Let’s rediscover the welcome mat for overseas students

I’m currently on my sixth visit to India, partly to do some teaching as Birmingham City University seeks to strengthen the links it has established with partner institutions in Bangalore and Chennai and partly to recruit students to come to Birmingham to study.  
I have no problem with the ‘sales pitch’. It’s a good university with some very strong courses – not least in my own bit, Birmingham School of Media (you don’t have to take my word for that there are various independent measures that show it to be the case).
What I have been wondering, however, is why a student from India or any similar country should choose to study in the UK? I know all the arguments about the quality of the education they get at British universities and I know there’s still a lingering sense of attachment for Indians, at least, in opting for a UK qualification. There are, though, many factors that militate against choosing ‘us’ rather than Canada, say, or Australia.
There is no doubt that our Government was right to root out bogus colleges that were offering back door entry to the country, making offers for courses that barely existed on ‘campuses’ that were little more than a few rooms above a shop. But this much tougher approach to student visa applications has made life harder for thousands of genuine students applying for proper courses at genuine universities and that can’t be right.
Surely the bogus college racket was a form of fraud, in which case it – and those behind it – could and should properly have been dealt with by a concerted use of the criminal law. Genuine students with offers of places at recognised institutions need help and support through the application process and not to be given a sense that they are unwelcome.
While we are on the subject of a more humane and common sense approach to this, isn’t it time to rethink the restrictions on students being prevented from staying in the UK to work for a finite period – a year or two – after the successful completion of their studies. Students pay large sums to come to the UK to study; sums that are an important contribution to our economy. Many of them, and their families, take out loans to meet the cost of the course and/or the cost of living in the UK. Giving them some opportunity to earn and so to begin paying off this debt is important. Many other countries recognise this and are as a result attracting more students.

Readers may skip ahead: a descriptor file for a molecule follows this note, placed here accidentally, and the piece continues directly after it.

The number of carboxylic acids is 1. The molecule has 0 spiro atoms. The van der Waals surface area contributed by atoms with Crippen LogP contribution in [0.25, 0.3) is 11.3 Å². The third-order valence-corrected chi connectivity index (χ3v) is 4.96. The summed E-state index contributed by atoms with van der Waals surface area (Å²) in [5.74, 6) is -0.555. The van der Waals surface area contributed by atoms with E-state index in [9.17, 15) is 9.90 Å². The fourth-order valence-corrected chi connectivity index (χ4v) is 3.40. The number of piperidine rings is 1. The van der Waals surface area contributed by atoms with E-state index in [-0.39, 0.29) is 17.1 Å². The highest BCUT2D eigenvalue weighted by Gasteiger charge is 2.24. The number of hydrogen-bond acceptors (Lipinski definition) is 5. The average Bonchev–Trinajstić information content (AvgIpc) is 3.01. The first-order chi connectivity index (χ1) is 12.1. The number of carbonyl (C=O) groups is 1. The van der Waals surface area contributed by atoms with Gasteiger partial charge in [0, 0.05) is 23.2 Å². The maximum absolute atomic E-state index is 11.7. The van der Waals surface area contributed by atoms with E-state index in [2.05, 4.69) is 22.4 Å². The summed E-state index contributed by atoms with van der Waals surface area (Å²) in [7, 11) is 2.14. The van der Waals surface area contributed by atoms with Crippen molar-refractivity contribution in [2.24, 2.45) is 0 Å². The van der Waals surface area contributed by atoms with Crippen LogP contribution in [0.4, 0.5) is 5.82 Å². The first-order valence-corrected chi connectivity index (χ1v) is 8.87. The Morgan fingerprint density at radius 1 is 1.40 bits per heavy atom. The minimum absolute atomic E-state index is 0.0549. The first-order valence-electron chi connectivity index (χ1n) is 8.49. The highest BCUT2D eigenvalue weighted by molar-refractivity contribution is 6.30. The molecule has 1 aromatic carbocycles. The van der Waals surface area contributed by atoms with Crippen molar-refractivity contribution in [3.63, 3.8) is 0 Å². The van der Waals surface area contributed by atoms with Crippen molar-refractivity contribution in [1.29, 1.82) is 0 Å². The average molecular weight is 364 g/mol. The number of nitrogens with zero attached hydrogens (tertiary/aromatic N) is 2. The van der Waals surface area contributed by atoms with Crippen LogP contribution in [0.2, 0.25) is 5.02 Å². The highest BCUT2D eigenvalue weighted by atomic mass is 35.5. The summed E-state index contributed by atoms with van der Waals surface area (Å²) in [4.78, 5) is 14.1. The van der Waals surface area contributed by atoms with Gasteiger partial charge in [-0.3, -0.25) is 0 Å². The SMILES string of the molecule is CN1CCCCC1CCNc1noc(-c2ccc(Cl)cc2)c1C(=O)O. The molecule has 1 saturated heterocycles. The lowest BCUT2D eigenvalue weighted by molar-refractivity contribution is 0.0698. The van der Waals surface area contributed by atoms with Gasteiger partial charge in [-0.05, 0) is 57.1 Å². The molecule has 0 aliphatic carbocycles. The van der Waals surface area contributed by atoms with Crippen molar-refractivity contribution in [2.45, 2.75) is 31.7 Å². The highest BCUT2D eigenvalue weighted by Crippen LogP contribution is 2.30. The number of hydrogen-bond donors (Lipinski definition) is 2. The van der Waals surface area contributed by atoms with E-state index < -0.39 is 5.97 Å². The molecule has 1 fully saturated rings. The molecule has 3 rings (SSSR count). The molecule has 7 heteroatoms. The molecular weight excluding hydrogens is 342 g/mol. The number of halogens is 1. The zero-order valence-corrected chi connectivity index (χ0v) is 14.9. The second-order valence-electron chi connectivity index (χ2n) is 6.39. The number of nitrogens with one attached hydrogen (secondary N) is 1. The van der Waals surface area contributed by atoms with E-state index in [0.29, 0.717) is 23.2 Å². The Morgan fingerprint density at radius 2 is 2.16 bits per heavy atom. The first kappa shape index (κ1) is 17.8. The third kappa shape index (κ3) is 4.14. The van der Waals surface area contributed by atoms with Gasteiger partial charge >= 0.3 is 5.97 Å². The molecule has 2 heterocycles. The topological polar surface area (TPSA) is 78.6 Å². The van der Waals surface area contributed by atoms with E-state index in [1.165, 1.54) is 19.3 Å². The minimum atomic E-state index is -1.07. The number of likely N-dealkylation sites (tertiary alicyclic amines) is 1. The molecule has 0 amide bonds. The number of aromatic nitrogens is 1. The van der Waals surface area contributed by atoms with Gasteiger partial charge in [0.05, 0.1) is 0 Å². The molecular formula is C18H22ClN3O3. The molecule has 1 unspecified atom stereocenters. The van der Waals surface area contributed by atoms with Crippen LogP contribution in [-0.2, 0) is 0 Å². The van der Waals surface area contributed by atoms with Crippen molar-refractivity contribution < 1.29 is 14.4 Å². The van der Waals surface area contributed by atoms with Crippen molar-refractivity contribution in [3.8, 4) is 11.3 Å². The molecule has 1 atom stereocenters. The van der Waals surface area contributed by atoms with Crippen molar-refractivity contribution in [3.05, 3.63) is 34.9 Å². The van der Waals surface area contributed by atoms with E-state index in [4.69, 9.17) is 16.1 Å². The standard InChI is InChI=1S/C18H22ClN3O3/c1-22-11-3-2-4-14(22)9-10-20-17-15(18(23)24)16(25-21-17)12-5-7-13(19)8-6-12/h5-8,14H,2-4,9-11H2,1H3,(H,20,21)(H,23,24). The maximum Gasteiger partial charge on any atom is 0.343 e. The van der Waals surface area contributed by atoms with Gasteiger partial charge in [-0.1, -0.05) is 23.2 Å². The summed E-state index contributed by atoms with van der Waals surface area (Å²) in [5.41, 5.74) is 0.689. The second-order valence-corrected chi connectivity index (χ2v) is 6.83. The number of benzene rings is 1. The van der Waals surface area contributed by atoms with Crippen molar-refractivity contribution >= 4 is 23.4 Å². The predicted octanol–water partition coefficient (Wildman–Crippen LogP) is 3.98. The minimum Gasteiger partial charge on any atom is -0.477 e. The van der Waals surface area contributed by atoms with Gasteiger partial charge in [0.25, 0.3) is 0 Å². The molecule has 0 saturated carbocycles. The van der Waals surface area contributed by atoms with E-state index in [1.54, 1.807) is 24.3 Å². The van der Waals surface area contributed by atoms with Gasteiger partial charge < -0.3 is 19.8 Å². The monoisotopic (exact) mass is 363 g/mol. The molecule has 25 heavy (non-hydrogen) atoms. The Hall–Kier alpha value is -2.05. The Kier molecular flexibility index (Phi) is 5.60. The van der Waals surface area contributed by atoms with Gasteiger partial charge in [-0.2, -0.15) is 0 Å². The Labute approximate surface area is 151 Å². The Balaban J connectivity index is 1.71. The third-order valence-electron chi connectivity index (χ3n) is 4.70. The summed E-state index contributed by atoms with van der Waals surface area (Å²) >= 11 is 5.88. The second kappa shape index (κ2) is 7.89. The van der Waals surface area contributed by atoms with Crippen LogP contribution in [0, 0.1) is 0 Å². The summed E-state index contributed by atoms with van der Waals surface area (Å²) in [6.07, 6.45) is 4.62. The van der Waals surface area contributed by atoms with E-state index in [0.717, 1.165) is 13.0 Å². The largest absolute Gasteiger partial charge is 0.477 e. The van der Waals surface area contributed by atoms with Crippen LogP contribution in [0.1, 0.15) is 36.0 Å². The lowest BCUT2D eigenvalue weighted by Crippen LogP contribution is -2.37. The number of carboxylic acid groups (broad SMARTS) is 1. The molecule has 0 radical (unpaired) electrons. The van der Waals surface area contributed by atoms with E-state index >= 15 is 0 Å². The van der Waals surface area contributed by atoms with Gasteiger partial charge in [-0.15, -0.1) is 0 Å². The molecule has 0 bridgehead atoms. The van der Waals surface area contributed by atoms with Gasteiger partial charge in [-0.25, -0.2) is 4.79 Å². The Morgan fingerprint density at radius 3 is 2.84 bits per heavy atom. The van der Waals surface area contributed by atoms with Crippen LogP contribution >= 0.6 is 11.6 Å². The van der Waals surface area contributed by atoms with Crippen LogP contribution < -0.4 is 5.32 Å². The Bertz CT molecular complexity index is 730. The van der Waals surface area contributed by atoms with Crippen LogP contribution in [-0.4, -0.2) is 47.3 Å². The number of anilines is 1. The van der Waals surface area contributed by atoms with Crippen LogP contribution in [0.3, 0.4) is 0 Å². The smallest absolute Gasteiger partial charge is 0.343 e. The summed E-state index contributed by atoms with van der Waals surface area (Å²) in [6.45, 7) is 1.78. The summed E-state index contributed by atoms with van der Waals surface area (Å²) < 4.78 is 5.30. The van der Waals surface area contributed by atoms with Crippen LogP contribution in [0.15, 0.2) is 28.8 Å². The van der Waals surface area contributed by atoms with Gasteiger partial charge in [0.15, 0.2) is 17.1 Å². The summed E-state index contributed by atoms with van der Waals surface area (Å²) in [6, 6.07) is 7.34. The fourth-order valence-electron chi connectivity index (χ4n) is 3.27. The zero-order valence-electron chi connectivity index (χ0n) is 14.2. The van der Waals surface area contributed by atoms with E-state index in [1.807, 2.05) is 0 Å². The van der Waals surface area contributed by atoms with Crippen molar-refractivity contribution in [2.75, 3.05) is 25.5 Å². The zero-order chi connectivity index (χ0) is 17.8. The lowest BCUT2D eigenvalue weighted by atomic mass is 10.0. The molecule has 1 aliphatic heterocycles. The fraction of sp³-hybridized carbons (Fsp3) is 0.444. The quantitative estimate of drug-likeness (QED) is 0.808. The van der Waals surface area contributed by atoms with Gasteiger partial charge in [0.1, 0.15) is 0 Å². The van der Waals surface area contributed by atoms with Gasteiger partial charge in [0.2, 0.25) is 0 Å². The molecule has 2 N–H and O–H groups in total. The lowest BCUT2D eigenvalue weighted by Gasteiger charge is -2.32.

Meanwhile, the removal in Britain of these post study work arrangements is leading to a drop in the number of students who choose the UK – but more importantly it’s sending a message about our country that we may learn to regret. The students of today are the leaders of business, education and government of the future.  When they make decisions in years to come about partnerships, investment plans and collaboration are they likely to look kindly on the country that had mislaid the welcome mat when they were making choices about studying overseas?
There is no doubt that our Government was right to root out bogus colleges that were offering back door entry to the country, making offers for courses that barely existed on ‘campuses’ that were little more than a few rooms above a shop. But this much tougher approach to student visa applications has made life harder for thousands of genuine students applying for proper courses at genuine universities and that can’t be right.
Surely the bogus college racket was a form of fraud, in which case it – and those behind it – could and should properly have been dealt with by a concerted use of the criminal law. Genuine students with offers of places at recognised institutions need help and support through the application process and not to be given a sense that they are unwelcome.
While we are on the subject of a more humane and common sense approach to this, isn’t it time to rethink the restrictions on students being prevented from staying in the UK to work for a finite period – a year or two – after the successful completion of their studies. Students pay large sums to come to the UK to study; sums that are an important contribution to our economy. Many of them, and their families, take out loans to meet the cost of the course and/or the cost of living in the UK. Giving them some opportunity to earn and so to begin paying off this debt is important. Many other countries recognise this and are as a result attracting more students.
Meanwhile, the removal in Britain of these post study work arrangements is leading to a drop in the number of students who choose the UK – but more importantly it’s sending a message about our country that we may learn to regret. The students of today are the leaders of business, education and government of the future.  When they make decisions in years to come about partnerships, investment plans and collaboration are they likely to look kindly on the country that had mislaid the welcome mat when they were making choices about studying overseas?